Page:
There’s also the time factor for international packages. It is often much slower than it would be to to mail something to someone within Canada. You need to send stuff early if you want it to arrive on time, especially during the busier seasons of the year. Normally I try to mail stuff out at least two weeks before I hope it will arrive. This is usually overkill, but there have been times when packages haven’t arrived until the tail end of that window of time.

Immigrants Are Everywhere, and They Are Welcomed Here

20% of the people who currently live in Canada were born somewhere else in the world. That percentage is more like 50% here in Toronto.

It’s so interesting to hear stories about where other Canadians came from and how they ended up living here. Some of my fellow immigrants originally moved here to go to university or to accept a specific job. Others came here because they fell in love with someone who already lived here just like I did. Regardless of why they’re here or when they arrived, I love hearing people talk about their adventures along the way to temporary work visas, permanent residency, and/or citizenship.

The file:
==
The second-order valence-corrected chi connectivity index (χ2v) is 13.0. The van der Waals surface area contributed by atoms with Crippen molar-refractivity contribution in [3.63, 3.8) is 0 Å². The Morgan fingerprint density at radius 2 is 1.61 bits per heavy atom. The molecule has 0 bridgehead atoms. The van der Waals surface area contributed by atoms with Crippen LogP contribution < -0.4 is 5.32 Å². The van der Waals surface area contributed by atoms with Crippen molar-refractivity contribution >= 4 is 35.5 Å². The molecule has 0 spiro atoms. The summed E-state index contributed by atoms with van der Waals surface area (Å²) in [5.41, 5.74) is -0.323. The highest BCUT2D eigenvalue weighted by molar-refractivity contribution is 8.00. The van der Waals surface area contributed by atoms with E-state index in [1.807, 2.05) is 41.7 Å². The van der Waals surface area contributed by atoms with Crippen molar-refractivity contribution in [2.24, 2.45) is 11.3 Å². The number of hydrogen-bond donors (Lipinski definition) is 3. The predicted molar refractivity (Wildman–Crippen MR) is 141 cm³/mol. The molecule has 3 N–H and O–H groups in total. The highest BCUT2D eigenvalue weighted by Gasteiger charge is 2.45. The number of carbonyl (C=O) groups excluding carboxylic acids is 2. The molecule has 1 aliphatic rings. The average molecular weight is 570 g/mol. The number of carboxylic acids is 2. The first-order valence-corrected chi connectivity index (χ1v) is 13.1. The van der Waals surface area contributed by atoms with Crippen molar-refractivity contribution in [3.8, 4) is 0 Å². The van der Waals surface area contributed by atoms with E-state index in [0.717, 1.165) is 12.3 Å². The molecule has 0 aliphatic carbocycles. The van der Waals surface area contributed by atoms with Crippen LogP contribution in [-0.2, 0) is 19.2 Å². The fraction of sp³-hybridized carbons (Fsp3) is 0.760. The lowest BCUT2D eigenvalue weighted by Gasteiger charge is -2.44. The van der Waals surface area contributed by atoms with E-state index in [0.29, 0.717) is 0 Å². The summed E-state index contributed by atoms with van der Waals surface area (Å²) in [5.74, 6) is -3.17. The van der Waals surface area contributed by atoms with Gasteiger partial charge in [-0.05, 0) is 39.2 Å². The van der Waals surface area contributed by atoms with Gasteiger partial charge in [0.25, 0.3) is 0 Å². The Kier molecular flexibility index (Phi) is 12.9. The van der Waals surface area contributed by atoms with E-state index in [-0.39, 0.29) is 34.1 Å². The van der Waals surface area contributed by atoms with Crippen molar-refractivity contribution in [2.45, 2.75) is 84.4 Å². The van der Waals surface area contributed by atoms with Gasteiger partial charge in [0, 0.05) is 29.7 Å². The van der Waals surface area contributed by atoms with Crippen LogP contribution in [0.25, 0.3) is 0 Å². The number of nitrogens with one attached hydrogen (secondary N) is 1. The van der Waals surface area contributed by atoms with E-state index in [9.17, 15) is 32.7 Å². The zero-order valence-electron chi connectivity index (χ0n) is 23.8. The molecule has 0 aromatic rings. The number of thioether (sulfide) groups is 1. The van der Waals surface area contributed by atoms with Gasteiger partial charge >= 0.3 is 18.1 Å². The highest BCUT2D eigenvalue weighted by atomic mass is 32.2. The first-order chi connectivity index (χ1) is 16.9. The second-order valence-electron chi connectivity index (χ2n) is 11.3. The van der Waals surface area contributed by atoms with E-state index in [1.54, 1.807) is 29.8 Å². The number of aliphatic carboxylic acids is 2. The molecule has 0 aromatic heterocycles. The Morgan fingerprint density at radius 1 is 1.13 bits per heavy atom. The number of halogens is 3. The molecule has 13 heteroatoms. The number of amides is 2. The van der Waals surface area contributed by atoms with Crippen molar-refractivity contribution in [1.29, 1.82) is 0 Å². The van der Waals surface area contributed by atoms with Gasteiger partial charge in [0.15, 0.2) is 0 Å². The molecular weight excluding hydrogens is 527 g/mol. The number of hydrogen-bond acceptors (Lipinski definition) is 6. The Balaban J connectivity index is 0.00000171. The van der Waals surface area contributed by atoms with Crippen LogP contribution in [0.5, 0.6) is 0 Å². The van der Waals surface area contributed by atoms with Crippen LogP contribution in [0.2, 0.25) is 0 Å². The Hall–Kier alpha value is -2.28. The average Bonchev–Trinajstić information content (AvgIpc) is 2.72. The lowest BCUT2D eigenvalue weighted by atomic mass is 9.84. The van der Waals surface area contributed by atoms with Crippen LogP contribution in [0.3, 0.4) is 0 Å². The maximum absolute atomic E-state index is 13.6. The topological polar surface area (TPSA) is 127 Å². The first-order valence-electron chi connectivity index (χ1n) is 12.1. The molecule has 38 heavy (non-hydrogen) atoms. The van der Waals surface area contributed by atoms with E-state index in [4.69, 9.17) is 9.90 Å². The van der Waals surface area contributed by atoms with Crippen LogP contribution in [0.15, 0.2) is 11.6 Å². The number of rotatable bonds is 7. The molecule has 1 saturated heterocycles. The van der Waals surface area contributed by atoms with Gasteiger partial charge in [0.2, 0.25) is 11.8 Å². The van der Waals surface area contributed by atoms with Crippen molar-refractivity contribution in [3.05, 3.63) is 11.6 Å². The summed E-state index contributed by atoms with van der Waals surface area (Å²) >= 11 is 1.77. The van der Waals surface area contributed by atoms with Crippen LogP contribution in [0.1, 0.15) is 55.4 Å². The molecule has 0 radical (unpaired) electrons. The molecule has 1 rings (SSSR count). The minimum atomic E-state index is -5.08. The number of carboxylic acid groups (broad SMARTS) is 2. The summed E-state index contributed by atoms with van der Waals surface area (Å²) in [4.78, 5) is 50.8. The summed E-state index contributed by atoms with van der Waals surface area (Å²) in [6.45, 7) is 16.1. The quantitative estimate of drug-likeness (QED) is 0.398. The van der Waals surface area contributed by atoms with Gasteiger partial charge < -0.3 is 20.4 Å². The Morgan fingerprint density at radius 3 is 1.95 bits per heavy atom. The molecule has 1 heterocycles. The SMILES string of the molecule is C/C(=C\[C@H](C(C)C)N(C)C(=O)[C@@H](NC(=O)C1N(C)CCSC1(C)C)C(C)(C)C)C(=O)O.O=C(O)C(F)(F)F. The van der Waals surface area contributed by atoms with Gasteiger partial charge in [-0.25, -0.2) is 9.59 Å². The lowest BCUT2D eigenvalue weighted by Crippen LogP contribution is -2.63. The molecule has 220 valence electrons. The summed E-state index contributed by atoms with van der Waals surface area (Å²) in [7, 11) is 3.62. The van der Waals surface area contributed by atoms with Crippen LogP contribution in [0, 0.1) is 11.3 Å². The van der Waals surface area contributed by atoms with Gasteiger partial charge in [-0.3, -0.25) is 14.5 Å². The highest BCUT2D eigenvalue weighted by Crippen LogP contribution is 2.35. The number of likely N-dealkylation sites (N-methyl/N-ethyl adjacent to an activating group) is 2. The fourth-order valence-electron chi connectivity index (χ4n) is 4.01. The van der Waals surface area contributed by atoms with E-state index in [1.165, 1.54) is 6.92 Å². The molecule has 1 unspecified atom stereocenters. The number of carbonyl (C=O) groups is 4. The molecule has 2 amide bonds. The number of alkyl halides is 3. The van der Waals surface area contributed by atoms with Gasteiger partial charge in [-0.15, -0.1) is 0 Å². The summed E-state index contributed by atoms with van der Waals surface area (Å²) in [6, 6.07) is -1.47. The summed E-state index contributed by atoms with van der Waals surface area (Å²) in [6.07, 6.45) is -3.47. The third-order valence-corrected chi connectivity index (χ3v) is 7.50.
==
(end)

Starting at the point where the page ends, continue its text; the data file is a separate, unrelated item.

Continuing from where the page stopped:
While my adopted country definitely  isn’t perfect, stories like this are common here. I’ve personally witnessed similar random acts of kindness playing out more than once in Toronto. It’s one of the things I really like about living here. There is an openness to strangers in Canadian culture that seeps into your bones once you’ve lived here long enough.

Canadians Have a Dark, Unique Sense of Humour

On the flip side, one of the first things I noticed when I moved up here was how dark the Canadian sense of humour can be. It’s not quite as dry or self-deprecating as British humour, but I can see how it was influenced by them . Both Canada and England laugh at things that aren’t quite as common to joke about in the States.